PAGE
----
In 1929, student designers from Washington University in St. Louis staged a fashion show at Kline’s department store, a prominent local retailer. Afterwards, manufacturers in the city’s booming garment district secured eight dresses for commercial production. The category of junior fashion — and the yearly tradition of highlighting work by WashU designers — was born.
“The fashion design program has a rich intellectual history and an ongoing commitment to innovation,” said program coordinator Mary Ruppert-Stroescu, associate professor in the Sam Fox School of Design & Visual Arts.
“Today our students continue to explore major questions facing the profession, from cutting-edge technology to interdisciplinary collaboration to the critical importance of environmental sustainability,” Ruppert-Stroescu said. “Clothing should be functional and aesthetically pleasing, but it also embodies values.”
At 3 p.m. Sunday, April 14, the Sam Fox School will present its 90th Annual Fashion Design Show in Anheuser-Busch Hall’s Crowder Courtyard. The event will feature dozens of models wearing scores of looks created outfits created by fashion design students, as well as collaborations with students from communication design, occupational therapy, and biomedical engineering.
Highlights will range from the seniors’ capstone collections — each a fully coordinated collection targeting a particular market and customer demographic — to fashion kimonos; upcycled garments and garments for adults with Cerebral Palsy, designed in collaboration with Washington University School of Medicine’s Program in Occupational Therapy and the Adult Cerebral Palsy Clinic.
Fluid and structured
This year’s capstone collections include “Gentle Women” by Xushuhe Katherine Zhao. Inspired by childhood memories of trying on clothes in her parents’ closet, the collection combines classic British fabrics — houndstooth and glen plaid wool— with details drawn from the traditional, form-fitting Cheongsam gown.
“While the masculine side of the collection explores intricate designs of oversized suiting structures, the feminine side is inspired by 1930s Old Shanghai pin up-girl posters and integrates pearls, floral prints, and mandarin collars,” Zhao said. The result is “a combination of sophistication and eccentricity, and a controversy between fluid and structured silhouettes.”
Childhood memories also inform Regina Sterge’s collection, “Of the Earth.” “When I was a little girl, my mother set up a personal garden for me,” Sterge said. “I could choose what I wanted to grow there — a mix of vibrant flowers and fresh vegetables.” Her silk eveningwear features hand-painted fabrics filled with floral allusions. Forget-Me-Nots and Daylilies mix with Peonies and Gardenias.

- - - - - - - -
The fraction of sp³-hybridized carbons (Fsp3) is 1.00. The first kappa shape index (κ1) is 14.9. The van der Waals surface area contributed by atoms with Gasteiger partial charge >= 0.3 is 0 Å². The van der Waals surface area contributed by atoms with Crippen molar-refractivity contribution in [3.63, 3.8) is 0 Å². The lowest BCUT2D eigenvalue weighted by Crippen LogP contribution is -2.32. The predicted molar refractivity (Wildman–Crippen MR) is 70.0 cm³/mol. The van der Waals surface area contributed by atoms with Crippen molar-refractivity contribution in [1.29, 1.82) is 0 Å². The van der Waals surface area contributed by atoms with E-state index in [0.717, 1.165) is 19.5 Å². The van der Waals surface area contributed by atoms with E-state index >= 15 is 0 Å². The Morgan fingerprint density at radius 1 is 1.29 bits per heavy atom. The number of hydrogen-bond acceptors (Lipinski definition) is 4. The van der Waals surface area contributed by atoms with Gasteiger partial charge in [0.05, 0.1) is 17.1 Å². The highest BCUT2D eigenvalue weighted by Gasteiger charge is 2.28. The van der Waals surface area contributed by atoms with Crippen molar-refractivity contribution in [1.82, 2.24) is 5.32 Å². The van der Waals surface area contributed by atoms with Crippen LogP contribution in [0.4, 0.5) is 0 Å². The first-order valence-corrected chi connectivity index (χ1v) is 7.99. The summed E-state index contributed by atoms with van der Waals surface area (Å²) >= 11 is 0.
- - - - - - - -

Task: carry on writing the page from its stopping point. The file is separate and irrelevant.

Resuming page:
Other senior collections include Samantha Gordon’s “Belle Époque,” which combines natural fabrics and the cinching corsets, high necklines and long sleeves of the Victorian and Edwardian eras to explore issues of confinement. In “Solforce,” Brynne Swearingen uses a bright palette and casual silhouettes to capture the warmth and movement of the sun, “one of the few things that remains constant in a continually changing world.”
Organizers and co-sponsors
Outstanding student designers receive a variety of scholarships, cash prizes and awards. The Dominic Michael Silver Scissors Designer of the Year Award is presented to the senior who has holistically shown compelling creativity and exceptional skill in fashion design concept and execution. Saks Fifth Avenue recognizes the senior whose work is most marketable; work by the recipient will be displayed at the Plaza Frontenac location May 3-19.
Alumna Susan Sanders Block of The Designing Block sponsors the Silver Ripper Award, which is presented to the junior who has shown the most determination and growth. The new Riverbend Textiles Sustainable Design Leadership Award will recognize the student who promotes sustainable clothing design through active leadership and original fashion design work.
The Fashion Design Show is free and open to the public but space is limited; for inquiries about remaining tickets, contact email@example.com. Doors will open at 2:30 p.m. A meet-and-greet with the designers will immediately follow the show, at 4 p.m.
Anheuser-Busch Hall is located on Snow Way Drive, near the intersection of Throop Drive and Forest Park Parkway. For more information, email firstname.lastname@example.org.